German Castles And Residences
...and some photos of our German castles you'll find here on my page.
German Castles, hundreds of years old, we have plenty of them. You did know that, didn't you?
Did you further know that Germany has a very long history? Of course. Okay, and did you know, that Germany has and has had some interesting poets, thinker and scientists?
Yeah, and did you further know, that some of them built incredible buildings, castles, residences and palaces?
We have more than 20,000 of them here in Germany and some castles are so awesome and historical, that you might like to get to know them, right?
I'm going to show you some of my favourite ones here on this page. You have read my two articles German Castles – 4 of the most incredible ones – Part I&II and are interested (or hot?) to see some pictures of them?
Ooookay, here they are...
Heidelberg Palace is one of the most important German cultural monuments. As a residence of the Palatinate electors from the 13th to the 18th century, it experienced a magnificent and eventful history. Periods of expansion were followed by those of devastation. The palace buildings with the greatest artistic importance were built during the Renaissance. Since the 19th century Heidelberg has been famous the world over for the romantic appearance of its palace ruins and attracts hundreds of thousands of visitors every year.
For further information visit www.heidelberg-schloss.de.
The origins of Schwetzingen Palace lie in a small knightly water palace and extend over an eventful history up to its greatest period of courtly splendor under the government of Elector Carl Theodor (1724-1799). The then summer residence lies in the midst of a complex of palace gardens unequalled in all of Europe. Today it still invites visitors to take a walk through the cultural epochs of the 17th and 18th centuries.
For further information visit www.schwetzingen.de.
The New Palace (Neues Schloss) in Stuttgart was built in 1746 as a representative baroque residential palace for Duke Carl Eugen von Württemberg. After over sixty years of construction with repeated interruptions, the interior and exterior were completed in 1807. It served as a residence and representative palace of the Württemberg dukes and kings, and following its partial destruction in World War II has been used for the ministerial administration and by the state of Baden-Württemberg for representative occasions.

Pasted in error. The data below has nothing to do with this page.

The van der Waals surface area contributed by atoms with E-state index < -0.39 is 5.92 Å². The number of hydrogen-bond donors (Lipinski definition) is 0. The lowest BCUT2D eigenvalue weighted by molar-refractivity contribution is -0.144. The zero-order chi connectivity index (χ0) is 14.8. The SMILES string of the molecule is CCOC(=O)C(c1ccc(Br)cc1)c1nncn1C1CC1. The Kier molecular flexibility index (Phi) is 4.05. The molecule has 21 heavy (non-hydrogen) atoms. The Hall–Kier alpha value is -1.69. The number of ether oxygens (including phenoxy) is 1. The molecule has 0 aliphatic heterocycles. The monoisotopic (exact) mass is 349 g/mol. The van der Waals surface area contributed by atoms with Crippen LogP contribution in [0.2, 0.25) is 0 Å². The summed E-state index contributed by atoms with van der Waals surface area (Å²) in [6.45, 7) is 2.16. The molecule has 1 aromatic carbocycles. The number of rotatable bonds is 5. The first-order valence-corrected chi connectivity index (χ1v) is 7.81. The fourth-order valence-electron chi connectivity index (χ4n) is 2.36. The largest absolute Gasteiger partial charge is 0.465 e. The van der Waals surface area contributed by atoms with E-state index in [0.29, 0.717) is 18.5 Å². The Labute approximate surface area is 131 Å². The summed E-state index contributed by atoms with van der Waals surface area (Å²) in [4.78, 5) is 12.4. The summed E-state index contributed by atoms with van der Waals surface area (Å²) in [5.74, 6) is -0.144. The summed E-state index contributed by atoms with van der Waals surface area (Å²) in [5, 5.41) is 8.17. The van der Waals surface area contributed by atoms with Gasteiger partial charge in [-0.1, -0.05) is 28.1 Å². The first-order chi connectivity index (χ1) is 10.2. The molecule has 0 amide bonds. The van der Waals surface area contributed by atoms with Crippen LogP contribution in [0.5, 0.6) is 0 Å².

For further information visit www.stuttgart-tourist.de.
The Ludwigsburg Palace is one of Europe's largest baroque residences. It was built by order of Duke Eberhard Ludwig von Württemberg (ruled 1693-1733). The Palace was at times one of the most magnificent courts in Europe, however also experienced periods of neglect lasting several generations. Today it is the focus of interest of hundreds of thousands of visitors.
For further information visit www.ludwigsburg.de.
Rastatt Palace, the oldest baroque residence on the Upper Rhine, has been completely preserved since being built from 1700 to 1707. Margrave Ludwig Wilhelm von Baden, the so-called "Türkenlouis" (Turkish Louis) had the magnificent building in the broad Rhine valley designed based on the French model Versailles. The tasks of his architect Domenico Egidio Rossi also included the planning of the garden and town. Today the representative complex is accessible to visitors as an example of pure baroque architecture.
For further information visit www.rastatt.de.
That's it for now.
Go to www.schloesser-magazin.de if you want more information on German Castles. It's a Web site with a lot more information than I currently provide.
One of my friends created a Guide to Castles of Europe and writes about German Castles too. He invites you to visit some of Europe's most picturesque, mysterious and notorious castles. So, check that out, too!
Now, enjoy your time in our German Castles and Residences!
on German Castles
with additional insider tips!
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